Latest News

Trauma and PTSD

Trauma and PTSD: When trauma leaves its mark

By Will Sutherland

A traumatic event involves fear-inducing circumstances, like actual or threatened death (war and natural disasters), serious injury and sexual violence1. However, people can experience trauma by witnessing or repeatedly being exposed to details of a fear-inducing event (first responders seeing dead bodies and police officers hearing details of child abuse). It’s normal for these circumstances to cause people distress. However, for some, that distress continues long after the event, including: hypervigilance, panic attacks and intrusive memories of the event2. Often, people will then avoid circumstances or stimuli to try and stop those symptoms from occurring. This prolonged experience of symptoms and avoidant behaviour are the main components of Posttraumatic Stress Disorder (PTSD). 

75% of Australian adults have experienced a traumatic event at some point in their life2. 12% will develop PTSD3 from those events. Genetics factors, level of support and comorbid conditions are correlated with higher levels of PTSD. Additionally, sexual assault is more likely to lead to PTSD than other traumatic events. Although relatively few people will develop PTSD from a traumatic incident, prolonged PTSD can have serious effects. This includes using illicit substances to attempt to avoid their symptoms5. Others may have difficulty with their work and relationships due to difficulty concentrating, self-destructive behaviour and aggression. 80% of those with prolonged PTSD will also experience comorbid disorders like anxiety and depression.

So, why does this happen? An evolutionary perspective suggests this was a survival advantage. Our brains likely developed a way of fortifying fear-inducing situations to memory to ensure we remember to avoid danger later7. In fact, the neurochemicals that help strengthen memories are mostly induced by stress and fear, like norepinephrine, and cortisol8. So, PTSD may be an unhelpful extension of what was an evolutionary advantage.

Fortunately, there are many effective treatments for PTSD, including cognitive behaviour therapy, Eye-movement desensitization reprogramming, exposure therapy and medication. These can help people to manage their symptoms and reduce their severity and frequency. Trauma Informed Care (TIC), is a recently developed framework that assists many different practitioners to provide effective PTSD treatment. TIC takes into consideration the specific needs of those with PTSD, like safe spaces and empowerment6. Others find support and recover through PTSD support groups. Eye Movement Desensitisation Reprogramming involves guiding the patient through remembering the traumatic event whilst engaging in bi-lateral eye movement (left-to-right)9. This is a relatively recent development but is very effective at desensitizing someone to the intense negative symptoms associated with the memory.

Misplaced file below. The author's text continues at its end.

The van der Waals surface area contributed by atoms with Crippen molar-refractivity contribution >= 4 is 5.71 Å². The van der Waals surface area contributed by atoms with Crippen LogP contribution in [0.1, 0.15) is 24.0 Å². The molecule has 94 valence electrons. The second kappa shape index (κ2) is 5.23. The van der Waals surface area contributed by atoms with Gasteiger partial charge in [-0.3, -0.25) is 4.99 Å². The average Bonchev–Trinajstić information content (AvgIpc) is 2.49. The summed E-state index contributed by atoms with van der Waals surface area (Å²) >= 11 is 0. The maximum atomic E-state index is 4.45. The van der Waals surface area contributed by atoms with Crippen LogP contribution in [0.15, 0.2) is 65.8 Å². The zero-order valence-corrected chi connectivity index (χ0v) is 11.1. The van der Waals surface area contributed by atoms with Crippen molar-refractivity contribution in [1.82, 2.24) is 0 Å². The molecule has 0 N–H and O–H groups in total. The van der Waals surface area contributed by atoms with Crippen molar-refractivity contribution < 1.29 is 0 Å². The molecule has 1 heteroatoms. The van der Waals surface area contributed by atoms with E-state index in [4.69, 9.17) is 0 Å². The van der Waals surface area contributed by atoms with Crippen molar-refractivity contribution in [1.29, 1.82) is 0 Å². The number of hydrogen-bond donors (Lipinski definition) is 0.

There are many promising treatment options for those with PTSD. However, it’s important to ensure the provider is trauma-informed and qualified. Unfortunately, improper treatment can re-traumatize people and make their symptoms worse6.

If you have any questions or would like to book in with our trauma-informed practitioners, please contact our Client Connect Team on 9809 1000.


  1. American Psychiatric Association. (2013). Diagnostic and statistical manual of mental disorders (5th ed.).
  2. Post-traumatic stress disorder (PTSD). (2015, August 11). SANE.
  3. Australian Bureau of Statistics. (2018). National Health Survey: First results [Review of National Health Survey: First results]. Australian Government.
  4. ‌Australian Bureau of Statistics. (2008, October 23). National Survey of Mental Health and Wellbeing: Summary of Results, 2007 | Australian Bureau of Statistics.
  5. Health Direct. (2019, February 3). Anxiety – symptoms, treatment and causes.; Healthdirect Australia.
  6. Trauma and young people: Moving toward trauma-informed services and systems. (2015). Orygen.
  7. Cantor C. (2009). Post-traumatic stress disorder: evolutionary perspectives. The Australian and New Zealand journal of psychiatry, 43(11), 1038–1048.
  8. Sherin JE, Nemeroff CB. Post-traumatic stress disorder: the neurobiological impact of psychological trauma. Dialogues Clin Neurosci. 2011;13(3):263-78. doi: 10.31887/DCNS.2011.13.2/jsherin. PMID: 22034143; PMCID: PMC3182008.
  9. American Psychological Association. (2017, May). Eye Movement Desensitization and Reprocessing (EMDR) Therapy. American Psychological Association.


Recent Posts